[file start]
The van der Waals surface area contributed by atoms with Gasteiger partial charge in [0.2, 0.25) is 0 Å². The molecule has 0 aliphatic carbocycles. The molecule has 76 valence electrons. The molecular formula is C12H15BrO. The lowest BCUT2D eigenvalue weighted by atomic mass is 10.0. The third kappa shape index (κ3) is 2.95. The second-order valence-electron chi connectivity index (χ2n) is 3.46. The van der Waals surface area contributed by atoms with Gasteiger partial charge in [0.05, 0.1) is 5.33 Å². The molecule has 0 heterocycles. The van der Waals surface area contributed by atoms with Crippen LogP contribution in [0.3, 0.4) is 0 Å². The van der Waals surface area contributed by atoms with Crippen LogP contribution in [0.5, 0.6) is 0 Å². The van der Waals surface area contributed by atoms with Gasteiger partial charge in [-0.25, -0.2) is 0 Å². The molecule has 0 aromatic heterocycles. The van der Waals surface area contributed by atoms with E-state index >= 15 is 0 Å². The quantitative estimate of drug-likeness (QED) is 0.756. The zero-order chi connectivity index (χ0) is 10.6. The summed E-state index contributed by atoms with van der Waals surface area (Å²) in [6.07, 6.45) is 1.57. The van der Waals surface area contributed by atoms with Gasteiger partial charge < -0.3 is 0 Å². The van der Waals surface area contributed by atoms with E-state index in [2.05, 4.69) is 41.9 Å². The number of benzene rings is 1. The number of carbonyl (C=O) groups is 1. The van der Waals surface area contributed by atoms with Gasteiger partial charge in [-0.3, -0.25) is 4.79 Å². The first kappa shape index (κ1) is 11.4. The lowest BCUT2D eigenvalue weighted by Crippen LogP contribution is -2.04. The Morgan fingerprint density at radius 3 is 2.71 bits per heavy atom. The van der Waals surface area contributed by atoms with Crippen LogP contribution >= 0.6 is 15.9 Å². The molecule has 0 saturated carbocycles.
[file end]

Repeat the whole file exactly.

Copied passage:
The van der Waals surface area contributed by atoms with Gasteiger partial charge in [0.2, 0.25) is 0 Å². The molecule has 0 aliphatic carbocycles. The molecule has 76 valence electrons. The molecular formula is C12H15BrO. The lowest BCUT2D eigenvalue weighted by atomic mass is 10.0. The third kappa shape index (κ3) is 2.95. The second-order valence-electron chi connectivity index (χ2n) is 3.46. The van der Waals surface area contributed by atoms with Gasteiger partial charge in [0.05, 0.1) is 5.33 Å². The molecule has 0 heterocycles. The van der Waals surface area contributed by atoms with Crippen LogP contribution in [0.3, 0.4) is 0 Å². The van der Waals surface area contributed by atoms with Crippen LogP contribution in [0.5, 0.6) is 0 Å². The van der Waals surface area contributed by atoms with Gasteiger partial charge in [-0.25, -0.2) is 0 Å². The molecule has 0 aromatic heterocycles. The van der Waals surface area contributed by atoms with E-state index >= 15 is 0 Å². The quantitative estimate of drug-likeness (QED) is 0.756. The zero-order chi connectivity index (χ0) is 10.6. The summed E-state index contributed by atoms with van der Waals surface area (Å²) in [6.07, 6.45) is 1.57. The van der Waals surface area contributed by atoms with Gasteiger partial charge < -0.3 is 0 Å². The van der Waals surface area contributed by atoms with E-state index in [2.05, 4.69) is 41.9 Å². The number of benzene rings is 1. The number of carbonyl (C=O) groups is 1. The van der Waals surface area contributed by atoms with Gasteiger partial charge in [-0.3, -0.25) is 4.79 Å². The first kappa shape index (κ1) is 11.4. The lowest BCUT2D eigenvalue weighted by Crippen LogP contribution is -2.04. The Morgan fingerprint density at radius 3 is 2.71 bits per heavy atom. The van der Waals surface area contributed by atoms with Crippen LogP contribution >= 0.6 is 15.9 Å². The molecule has 0 saturated carbocycles.